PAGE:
On Saturday, the Washington Post reported that the U.S. Marshals Service awarded a $33 million contract to CertiPath to provide security in federal courthouses and cellblocks.
The contract with CertiPath, a company based in Reston, Virginia that specializes in digital security, has drawn a formal complaint from one of the other entities that bid on the contract, because Robert Trump, the president's younger brother, holds a minority stake in the firm. The complaint, filed with the Justice Department inspector general, alleges that CertiPath failed to disclose "one of the President’s closest living relatives stood to benefit financially from the transaction."
"The circumstances of this contract award, and what appear to be CertiPath’s efforts to obscure Mr. Robert Trump’s financial interest in the company even as it trades on the Trump name, present the appearance of preferential treatment for those who are close to the President," the complaint continued.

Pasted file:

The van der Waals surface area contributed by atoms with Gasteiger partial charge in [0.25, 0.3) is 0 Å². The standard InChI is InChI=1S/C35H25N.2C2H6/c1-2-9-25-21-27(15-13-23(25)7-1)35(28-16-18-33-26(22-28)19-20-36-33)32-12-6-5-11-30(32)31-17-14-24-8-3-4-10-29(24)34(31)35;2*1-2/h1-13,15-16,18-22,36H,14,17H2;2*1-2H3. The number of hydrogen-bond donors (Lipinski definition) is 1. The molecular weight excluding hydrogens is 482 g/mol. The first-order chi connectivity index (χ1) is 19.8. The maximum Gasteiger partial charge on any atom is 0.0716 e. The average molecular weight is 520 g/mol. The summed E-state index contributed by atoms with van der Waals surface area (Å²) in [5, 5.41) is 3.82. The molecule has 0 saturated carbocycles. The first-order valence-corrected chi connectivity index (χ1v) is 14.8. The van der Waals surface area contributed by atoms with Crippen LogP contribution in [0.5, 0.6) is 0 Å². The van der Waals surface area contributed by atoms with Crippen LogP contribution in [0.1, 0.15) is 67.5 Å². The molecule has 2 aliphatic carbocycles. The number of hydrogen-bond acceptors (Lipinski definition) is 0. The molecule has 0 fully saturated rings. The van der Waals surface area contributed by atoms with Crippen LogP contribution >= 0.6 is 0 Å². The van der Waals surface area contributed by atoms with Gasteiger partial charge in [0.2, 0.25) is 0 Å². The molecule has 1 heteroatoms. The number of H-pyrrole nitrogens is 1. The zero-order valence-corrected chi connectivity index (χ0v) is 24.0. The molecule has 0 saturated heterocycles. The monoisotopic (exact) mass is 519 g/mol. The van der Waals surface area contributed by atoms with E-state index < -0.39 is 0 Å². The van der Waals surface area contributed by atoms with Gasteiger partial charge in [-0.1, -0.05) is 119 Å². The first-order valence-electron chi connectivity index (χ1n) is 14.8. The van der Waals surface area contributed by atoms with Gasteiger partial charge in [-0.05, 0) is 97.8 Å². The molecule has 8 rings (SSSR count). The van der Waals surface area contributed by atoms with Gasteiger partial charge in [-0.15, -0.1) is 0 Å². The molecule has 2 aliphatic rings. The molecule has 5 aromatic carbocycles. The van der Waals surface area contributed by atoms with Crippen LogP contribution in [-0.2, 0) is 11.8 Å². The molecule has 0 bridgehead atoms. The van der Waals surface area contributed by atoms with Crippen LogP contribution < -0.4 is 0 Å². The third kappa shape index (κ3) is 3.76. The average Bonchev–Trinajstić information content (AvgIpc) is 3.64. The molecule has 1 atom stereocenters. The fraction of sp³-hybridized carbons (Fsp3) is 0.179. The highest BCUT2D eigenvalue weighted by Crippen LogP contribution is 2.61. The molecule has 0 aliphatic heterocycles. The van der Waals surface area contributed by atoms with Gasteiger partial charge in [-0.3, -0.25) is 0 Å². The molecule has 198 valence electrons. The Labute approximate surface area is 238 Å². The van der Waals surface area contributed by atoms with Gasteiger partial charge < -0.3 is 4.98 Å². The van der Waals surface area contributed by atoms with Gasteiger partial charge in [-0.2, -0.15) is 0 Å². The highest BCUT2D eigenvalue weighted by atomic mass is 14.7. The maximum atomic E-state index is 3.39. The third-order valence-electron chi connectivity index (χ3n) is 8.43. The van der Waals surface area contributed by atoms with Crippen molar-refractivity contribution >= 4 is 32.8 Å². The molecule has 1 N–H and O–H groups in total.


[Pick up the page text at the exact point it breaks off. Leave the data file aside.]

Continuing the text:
Jeff Nigriny, CertiPath's founder, denies any misconduct, saying that Robert Trump "is one investor in an entity which holds a minority interest in Certipath" and that "he is exclusively a passive investor, has no management role whatsoever, is not an officer or director, and his name has never been used or mentioned by Certipath in any solicitation for a government contract, whether state or federal."
The controversy is yet another in a long string of allegations that President Donald Trump's family has sought to profit from the president's office, from foreign diplomats staying at the Trump International Hotel in Washington, to First Daughter Ivanka Trump steering inaugural fund money into Trump Organization contracts, to the Air Force refueling near a Trump resort in Scotland, to the president's scrapped plan to hold next year's G7 summit at the Trump National Doral golf resort in Miami.